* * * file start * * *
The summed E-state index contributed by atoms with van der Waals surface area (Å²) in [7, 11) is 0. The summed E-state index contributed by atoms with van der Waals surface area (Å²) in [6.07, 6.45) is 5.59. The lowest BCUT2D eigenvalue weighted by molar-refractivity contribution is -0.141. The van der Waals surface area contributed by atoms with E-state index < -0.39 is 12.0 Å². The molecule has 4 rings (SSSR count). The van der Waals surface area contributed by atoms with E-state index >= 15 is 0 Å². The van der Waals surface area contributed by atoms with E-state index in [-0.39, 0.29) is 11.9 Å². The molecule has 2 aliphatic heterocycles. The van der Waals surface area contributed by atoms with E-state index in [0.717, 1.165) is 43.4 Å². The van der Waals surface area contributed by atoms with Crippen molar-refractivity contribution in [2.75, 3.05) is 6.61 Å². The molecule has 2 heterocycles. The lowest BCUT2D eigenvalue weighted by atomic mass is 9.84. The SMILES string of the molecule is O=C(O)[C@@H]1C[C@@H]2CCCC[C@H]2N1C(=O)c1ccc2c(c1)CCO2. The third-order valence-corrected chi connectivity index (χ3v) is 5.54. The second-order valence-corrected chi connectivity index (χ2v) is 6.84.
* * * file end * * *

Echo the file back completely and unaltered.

The summed E-state index contributed by atoms with van der Waals surface area (Å²) in [7, 11) is 0. The summed E-state index contributed by atoms with van der Waals surface area (Å²) in [6.07, 6.45) is 5.59. The lowest BCUT2D eigenvalue weighted by molar-refractivity contribution is -0.141. The van der Waals surface area contributed by atoms with E-state index < -0.39 is 12.0 Å². The molecule has 4 rings (SSSR count). The van der Waals surface area contributed by atoms with E-state index >= 15 is 0 Å². The van der Waals surface area contributed by atoms with E-state index in [-0.39, 0.29) is 11.9 Å². The molecule has 2 aliphatic heterocycles. The van der Waals surface area contributed by atoms with E-state index in [0.717, 1.165) is 43.4 Å². The van der Waals surface area contributed by atoms with Crippen molar-refractivity contribution in [2.75, 3.05) is 6.61 Å². The molecule has 2 heterocycles. The lowest BCUT2D eigenvalue weighted by atomic mass is 9.84. The SMILES string of the molecule is O=C(O)[C@@H]1C[C@@H]2CCCC[C@H]2N1C(=O)c1ccc2c(c1)CCO2. The third-order valence-corrected chi connectivity index (χ3v) is 5.54. The second-order valence-corrected chi connectivity index (χ2v) is 6.84.